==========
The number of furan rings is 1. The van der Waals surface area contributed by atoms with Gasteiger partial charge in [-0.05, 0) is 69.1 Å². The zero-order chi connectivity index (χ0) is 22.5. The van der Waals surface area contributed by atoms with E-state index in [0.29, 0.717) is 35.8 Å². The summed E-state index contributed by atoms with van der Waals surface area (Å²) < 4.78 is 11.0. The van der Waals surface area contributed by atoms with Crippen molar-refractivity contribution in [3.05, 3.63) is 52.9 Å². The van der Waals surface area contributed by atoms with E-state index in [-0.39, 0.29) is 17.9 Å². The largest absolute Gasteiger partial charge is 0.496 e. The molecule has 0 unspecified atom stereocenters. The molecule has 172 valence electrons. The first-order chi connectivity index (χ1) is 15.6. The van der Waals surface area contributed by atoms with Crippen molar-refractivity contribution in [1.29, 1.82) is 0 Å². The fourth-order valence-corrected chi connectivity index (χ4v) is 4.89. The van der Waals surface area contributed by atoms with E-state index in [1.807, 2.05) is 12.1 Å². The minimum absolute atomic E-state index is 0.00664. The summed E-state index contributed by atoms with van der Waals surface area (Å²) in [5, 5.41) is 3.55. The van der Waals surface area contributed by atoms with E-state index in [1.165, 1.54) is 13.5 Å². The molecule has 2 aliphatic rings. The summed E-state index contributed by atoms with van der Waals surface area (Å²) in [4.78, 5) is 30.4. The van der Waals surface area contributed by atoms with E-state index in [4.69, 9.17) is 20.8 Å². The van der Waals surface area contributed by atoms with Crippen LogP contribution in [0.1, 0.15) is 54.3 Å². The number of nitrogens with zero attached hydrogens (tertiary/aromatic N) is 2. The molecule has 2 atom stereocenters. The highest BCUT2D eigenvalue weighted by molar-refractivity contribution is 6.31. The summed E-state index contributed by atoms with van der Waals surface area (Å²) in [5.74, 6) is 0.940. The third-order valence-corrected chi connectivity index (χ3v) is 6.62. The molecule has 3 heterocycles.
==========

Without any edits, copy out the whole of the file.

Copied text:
The number of furan rings is 1. The van der Waals surface area contributed by atoms with Gasteiger partial charge in [-0.05, 0) is 69.1 Å². The zero-order chi connectivity index (χ0) is 22.5. The van der Waals surface area contributed by atoms with E-state index in [0.29, 0.717) is 35.8 Å². The summed E-state index contributed by atoms with van der Waals surface area (Å²) < 4.78 is 11.0. The van der Waals surface area contributed by atoms with Crippen molar-refractivity contribution in [3.05, 3.63) is 52.9 Å². The van der Waals surface area contributed by atoms with E-state index in [-0.39, 0.29) is 17.9 Å². The largest absolute Gasteiger partial charge is 0.496 e. The molecule has 0 unspecified atom stereocenters. The molecule has 172 valence electrons. The first-order chi connectivity index (χ1) is 15.6. The van der Waals surface area contributed by atoms with Crippen molar-refractivity contribution in [1.29, 1.82) is 0 Å². The fourth-order valence-corrected chi connectivity index (χ4v) is 4.89. The van der Waals surface area contributed by atoms with E-state index in [1.807, 2.05) is 12.1 Å². The minimum absolute atomic E-state index is 0.00664. The summed E-state index contributed by atoms with van der Waals surface area (Å²) in [5, 5.41) is 3.55. The van der Waals surface area contributed by atoms with E-state index in [1.165, 1.54) is 13.5 Å². The molecule has 2 aliphatic rings. The summed E-state index contributed by atoms with van der Waals surface area (Å²) in [4.78, 5) is 30.4. The van der Waals surface area contributed by atoms with E-state index in [4.69, 9.17) is 20.8 Å². The van der Waals surface area contributed by atoms with Crippen LogP contribution in [0.1, 0.15) is 54.3 Å². The number of nitrogens with zero attached hydrogens (tertiary/aromatic N) is 2. The molecule has 2 atom stereocenters. The highest BCUT2D eigenvalue weighted by molar-refractivity contribution is 6.31. The summed E-state index contributed by atoms with van der Waals surface area (Å²) in [5.74, 6) is 0.940. The third-order valence-corrected chi connectivity index (χ3v) is 6.62. The molecule has 3 heterocycles.